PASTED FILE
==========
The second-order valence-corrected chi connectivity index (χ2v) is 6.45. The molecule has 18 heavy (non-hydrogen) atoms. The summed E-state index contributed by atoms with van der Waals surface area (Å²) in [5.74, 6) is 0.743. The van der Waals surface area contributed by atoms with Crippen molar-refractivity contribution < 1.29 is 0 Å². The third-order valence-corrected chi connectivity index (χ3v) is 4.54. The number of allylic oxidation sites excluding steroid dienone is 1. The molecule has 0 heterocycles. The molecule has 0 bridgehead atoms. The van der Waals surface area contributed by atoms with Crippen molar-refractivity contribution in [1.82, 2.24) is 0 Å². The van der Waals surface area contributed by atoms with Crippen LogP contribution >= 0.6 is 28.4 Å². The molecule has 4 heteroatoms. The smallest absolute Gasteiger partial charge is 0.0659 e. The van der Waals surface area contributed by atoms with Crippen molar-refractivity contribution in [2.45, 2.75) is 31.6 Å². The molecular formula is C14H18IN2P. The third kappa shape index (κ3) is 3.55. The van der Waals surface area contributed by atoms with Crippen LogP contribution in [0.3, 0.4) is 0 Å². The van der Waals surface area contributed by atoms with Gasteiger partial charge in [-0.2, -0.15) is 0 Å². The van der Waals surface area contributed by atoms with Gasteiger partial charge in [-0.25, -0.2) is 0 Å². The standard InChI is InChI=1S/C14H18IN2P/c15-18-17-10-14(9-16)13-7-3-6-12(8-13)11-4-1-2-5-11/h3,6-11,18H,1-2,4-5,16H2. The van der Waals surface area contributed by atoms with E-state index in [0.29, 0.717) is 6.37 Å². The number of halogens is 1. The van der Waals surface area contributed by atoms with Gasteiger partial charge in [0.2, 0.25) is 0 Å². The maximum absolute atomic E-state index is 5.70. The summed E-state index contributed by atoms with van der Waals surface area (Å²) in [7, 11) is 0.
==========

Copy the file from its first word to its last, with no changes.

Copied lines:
The second-order valence-corrected chi connectivity index (χ2v) is 6.45. The molecule has 18 heavy (non-hydrogen) atoms. The summed E-state index contributed by atoms with van der Waals surface area (Å²) in [5.74, 6) is 0.743. The van der Waals surface area contributed by atoms with Crippen molar-refractivity contribution < 1.29 is 0 Å². The third-order valence-corrected chi connectivity index (χ3v) is 4.54. The number of allylic oxidation sites excluding steroid dienone is 1. The molecule has 0 heterocycles. The molecule has 0 bridgehead atoms. The van der Waals surface area contributed by atoms with Crippen molar-refractivity contribution in [1.82, 2.24) is 0 Å². The van der Waals surface area contributed by atoms with Crippen LogP contribution >= 0.6 is 28.4 Å². The molecule has 4 heteroatoms. The smallest absolute Gasteiger partial charge is 0.0659 e. The van der Waals surface area contributed by atoms with Crippen molar-refractivity contribution in [2.45, 2.75) is 31.6 Å². The molecular formula is C14H18IN2P. The third kappa shape index (κ3) is 3.55. The van der Waals surface area contributed by atoms with Crippen LogP contribution in [0.3, 0.4) is 0 Å². The van der Waals surface area contributed by atoms with Gasteiger partial charge in [-0.2, -0.15) is 0 Å². The van der Waals surface area contributed by atoms with Gasteiger partial charge in [-0.25, -0.2) is 0 Å². The standard InChI is InChI=1S/C14H18IN2P/c15-18-17-10-14(9-16)13-7-3-6-12(8-13)11-4-1-2-5-11/h3,6-11,18H,1-2,4-5,16H2. The van der Waals surface area contributed by atoms with E-state index in [0.29, 0.717) is 6.37 Å². The number of halogens is 1. The van der Waals surface area contributed by atoms with Gasteiger partial charge in [0.2, 0.25) is 0 Å². The maximum absolute atomic E-state index is 5.70. The summed E-state index contributed by atoms with van der Waals surface area (Å²) in [7, 11) is 0.